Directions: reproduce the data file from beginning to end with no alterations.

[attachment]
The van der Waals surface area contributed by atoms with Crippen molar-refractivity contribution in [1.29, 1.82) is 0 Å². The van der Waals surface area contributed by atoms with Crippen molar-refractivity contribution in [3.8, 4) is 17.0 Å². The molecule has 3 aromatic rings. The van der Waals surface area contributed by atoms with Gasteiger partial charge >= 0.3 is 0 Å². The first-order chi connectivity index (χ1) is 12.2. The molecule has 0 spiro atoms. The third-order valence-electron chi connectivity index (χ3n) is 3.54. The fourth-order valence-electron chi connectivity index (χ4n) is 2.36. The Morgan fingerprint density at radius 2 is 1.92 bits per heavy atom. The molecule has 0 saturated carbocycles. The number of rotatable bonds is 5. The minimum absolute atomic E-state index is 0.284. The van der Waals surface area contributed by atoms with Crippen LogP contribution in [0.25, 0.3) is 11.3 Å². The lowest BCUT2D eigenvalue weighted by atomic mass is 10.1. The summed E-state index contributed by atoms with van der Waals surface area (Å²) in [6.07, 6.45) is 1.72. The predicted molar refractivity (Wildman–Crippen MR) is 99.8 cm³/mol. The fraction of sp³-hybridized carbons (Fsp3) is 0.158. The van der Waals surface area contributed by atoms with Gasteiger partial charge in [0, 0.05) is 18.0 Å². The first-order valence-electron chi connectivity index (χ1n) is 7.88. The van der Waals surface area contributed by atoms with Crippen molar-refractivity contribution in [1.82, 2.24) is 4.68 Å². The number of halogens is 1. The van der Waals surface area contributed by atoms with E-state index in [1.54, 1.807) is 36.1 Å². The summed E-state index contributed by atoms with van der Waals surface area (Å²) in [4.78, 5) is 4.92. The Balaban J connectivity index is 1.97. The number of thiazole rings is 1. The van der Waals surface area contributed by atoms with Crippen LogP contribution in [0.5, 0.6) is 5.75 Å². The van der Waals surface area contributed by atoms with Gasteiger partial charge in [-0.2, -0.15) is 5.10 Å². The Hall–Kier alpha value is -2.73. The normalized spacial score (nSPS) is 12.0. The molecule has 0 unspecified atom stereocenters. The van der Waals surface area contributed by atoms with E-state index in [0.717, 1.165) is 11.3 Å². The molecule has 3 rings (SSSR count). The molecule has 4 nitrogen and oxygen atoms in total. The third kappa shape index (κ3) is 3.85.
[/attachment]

The van der Waals surface area contributed by atoms with Crippen molar-refractivity contribution in [1.29, 1.82) is 0 Å². The van der Waals surface area contributed by atoms with Crippen molar-refractivity contribution in [3.8, 4) is 17.0 Å². The molecule has 3 aromatic rings. The van der Waals surface area contributed by atoms with Gasteiger partial charge >= 0.3 is 0 Å². The first-order chi connectivity index (χ1) is 12.2. The molecule has 0 spiro atoms. The third-order valence-electron chi connectivity index (χ3n) is 3.54. The fourth-order valence-electron chi connectivity index (χ4n) is 2.36. The Morgan fingerprint density at radius 2 is 1.92 bits per heavy atom. The molecule has 0 saturated carbocycles. The number of rotatable bonds is 5. The minimum absolute atomic E-state index is 0.284. The van der Waals surface area contributed by atoms with Crippen LogP contribution in [0.25, 0.3) is 11.3 Å². The lowest BCUT2D eigenvalue weighted by atomic mass is 10.1. The summed E-state index contributed by atoms with van der Waals surface area (Å²) in [6.07, 6.45) is 1.72. The predicted molar refractivity (Wildman–Crippen MR) is 99.8 cm³/mol. The fraction of sp³-hybridized carbons (Fsp3) is 0.158. The van der Waals surface area contributed by atoms with Gasteiger partial charge in [0, 0.05) is 18.0 Å². The first-order valence-electron chi connectivity index (χ1n) is 7.88. The van der Waals surface area contributed by atoms with Crippen molar-refractivity contribution in [1.82, 2.24) is 4.68 Å². The number of halogens is 1. The van der Waals surface area contributed by atoms with E-state index in [1.54, 1.807) is 36.1 Å². The summed E-state index contributed by atoms with van der Waals surface area (Å²) in [4.78, 5) is 4.92. The Balaban J connectivity index is 1.97. The number of thiazole rings is 1. The van der Waals surface area contributed by atoms with Crippen LogP contribution in [0.5, 0.6) is 5.75 Å². The van der Waals surface area contributed by atoms with Gasteiger partial charge in [-0.2, -0.15) is 5.10 Å². The Hall–Kier alpha value is -2.73. The normalized spacial score (nSPS) is 12.0. The molecule has 0 unspecified atom stereocenters. The van der Waals surface area contributed by atoms with E-state index in [0.717, 1.165) is 11.3 Å². The molecule has 3 rings (SSSR count). The molecule has 4 nitrogen and oxygen atoms in total. The third kappa shape index (κ3) is 3.85.